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Women’s Squash gears up for 2023-2024 season with both new challenges and new opportunities

With two new recruits and a change to the championship selection process, the Cavaliers will look to kickoff the season on a strong note

<p>Dewey is part of a returning senior corps that has the chance to be one of the best in program history.</p>

Dewey is part of a returning senior corps that has the chance to be one of the best in program history.

Virginia women’s squash has the chance to be the strongest it has ever been following a successful season last year as the Cavaliers return the bulk of a rotation that finished ranked No. 4 in the country. But in order to break into the stronghold the top three teams have on the sport, each returning player — as well as potentially a newcomer — will need to be at their best to persevere over a long season.

Led by Coach Mark Allen, the Cavaliers were able to finish last year at a program-best No. 4 ranking by the College Squash Association. Following the season, senior Meagan Best picked up the Women’s Player of the Year award in the Mid-Atlantic Squash Conference, while Allen earned Co-Women’s Coach of the Year at the MASC awards ceremony. 

Although the ranking was definite progress, the Cavaliers will still look to improve upon their 13-7 record. No. 3 Princeton was a particularly tough opponent for the team, as Virginia fell to the Tigers in two of its final five matches. Although No. 4 is a lofty ranking, the next step for the team is to break into the powerhouses of the sport in Harvard, Princeton and Trinity.

Now Virginia looks to come into the season strong as they face several tough opponents early on. The Cavaliers will go up against the No. 1 ranked Crimson Dec. 2 and will look for a rematch against No. 3 Tigers Feb. 17.

The team is joined by two new members of the Class of 2027, both of whom are nationally ranked. Nili Sprecher from Rye Brook, N.Y. qualified for the U.S. Junior Closed Championships in 2021 and 2022 and is ranked No. 5 in New York and No. 19 at the national level. Additionally, Clare Minnis from Bryn Mawr, Pa. led her high school to a No. 3 nationwide ranking while qualifying for three US Junior Closed Championships, finishing tenth in 2021.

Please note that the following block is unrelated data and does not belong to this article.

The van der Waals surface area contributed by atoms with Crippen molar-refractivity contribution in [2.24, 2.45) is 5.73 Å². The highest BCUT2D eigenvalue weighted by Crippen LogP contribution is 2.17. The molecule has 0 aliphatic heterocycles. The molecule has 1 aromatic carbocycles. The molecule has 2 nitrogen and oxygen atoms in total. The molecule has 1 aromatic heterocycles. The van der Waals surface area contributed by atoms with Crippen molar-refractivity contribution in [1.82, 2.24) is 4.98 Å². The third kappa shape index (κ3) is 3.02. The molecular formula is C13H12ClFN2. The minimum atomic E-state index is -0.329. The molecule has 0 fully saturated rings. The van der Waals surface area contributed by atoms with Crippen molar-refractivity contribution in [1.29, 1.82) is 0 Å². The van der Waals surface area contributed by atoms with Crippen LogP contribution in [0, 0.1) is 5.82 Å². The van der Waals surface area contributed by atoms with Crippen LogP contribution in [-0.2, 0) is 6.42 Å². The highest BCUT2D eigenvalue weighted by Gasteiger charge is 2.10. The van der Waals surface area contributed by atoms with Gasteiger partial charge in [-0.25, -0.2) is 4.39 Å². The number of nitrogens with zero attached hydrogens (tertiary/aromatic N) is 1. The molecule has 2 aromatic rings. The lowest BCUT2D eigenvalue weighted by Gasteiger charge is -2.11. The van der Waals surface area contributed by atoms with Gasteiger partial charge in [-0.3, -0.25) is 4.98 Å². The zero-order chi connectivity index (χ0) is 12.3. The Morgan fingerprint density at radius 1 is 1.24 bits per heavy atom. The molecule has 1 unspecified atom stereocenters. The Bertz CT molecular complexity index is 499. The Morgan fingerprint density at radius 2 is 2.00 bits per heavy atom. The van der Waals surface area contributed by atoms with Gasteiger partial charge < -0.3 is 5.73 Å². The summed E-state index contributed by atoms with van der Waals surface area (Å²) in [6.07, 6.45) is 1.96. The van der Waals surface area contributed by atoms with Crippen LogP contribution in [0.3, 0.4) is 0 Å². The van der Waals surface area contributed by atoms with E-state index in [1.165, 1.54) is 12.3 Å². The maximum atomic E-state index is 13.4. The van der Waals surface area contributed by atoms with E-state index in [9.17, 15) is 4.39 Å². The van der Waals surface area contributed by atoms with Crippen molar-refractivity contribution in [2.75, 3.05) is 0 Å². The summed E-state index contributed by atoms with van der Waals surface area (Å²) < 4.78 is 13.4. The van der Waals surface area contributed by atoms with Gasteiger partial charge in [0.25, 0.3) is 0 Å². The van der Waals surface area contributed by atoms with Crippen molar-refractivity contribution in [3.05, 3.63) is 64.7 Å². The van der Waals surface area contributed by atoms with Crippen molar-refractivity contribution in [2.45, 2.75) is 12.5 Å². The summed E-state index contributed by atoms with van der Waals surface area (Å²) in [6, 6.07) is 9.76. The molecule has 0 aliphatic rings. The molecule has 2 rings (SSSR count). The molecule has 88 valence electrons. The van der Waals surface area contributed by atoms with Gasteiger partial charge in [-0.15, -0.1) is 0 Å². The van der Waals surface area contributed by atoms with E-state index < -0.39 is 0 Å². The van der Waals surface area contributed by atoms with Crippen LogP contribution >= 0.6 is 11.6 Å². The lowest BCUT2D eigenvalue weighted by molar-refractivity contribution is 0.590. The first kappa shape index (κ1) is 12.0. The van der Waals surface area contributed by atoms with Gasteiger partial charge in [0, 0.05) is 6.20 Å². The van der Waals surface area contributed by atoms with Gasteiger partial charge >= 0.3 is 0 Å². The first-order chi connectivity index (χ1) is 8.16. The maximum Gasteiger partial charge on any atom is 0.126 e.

Minnis and Sprecher will join a talented returning corps led by Best, the only player on Virginia’s roster to be named an All-American last year. In addition, senior Olivia Walsh — who finished with a 17-2 record last season, good for best on the team — returns as well. Finally, solid players like senior Griffin Dewey and junior Maureen Foley round out an old, experienced roster that has the talent to compete with the top of the squash world.

The biggest change for squash as a whole will be the new championship methodology of the CSA. Previously, only the top eight ranked teams were able to make the top division of the tournament, and therefore be eligible for the national championship. With the new format, the top 12 teams will compete in the A division, while teams ranked below will compete in the B and C divisions, which gives more teams the opportunity to compete at the highest level. Allen mentioned in an interview with Virginia Athletics that only one division is on the team’s mind for this year, although the additional four teams provide more of a chance for the Cavaliers to slip up.

“Our opening goal for both the men’s and women’s teams will be to win the matches necessary to qualify for the A division championship weekend,” Allen said. “The players have been working hard and training well for over a month now, so I’m confident we will be ready.”

The team started the season with two informal scrimmages against No. 11 Stanford and No. 5 Drexel Saturday. The regular season will open on Nov. 4, when the Cavaliers face the Hoyas at home. 


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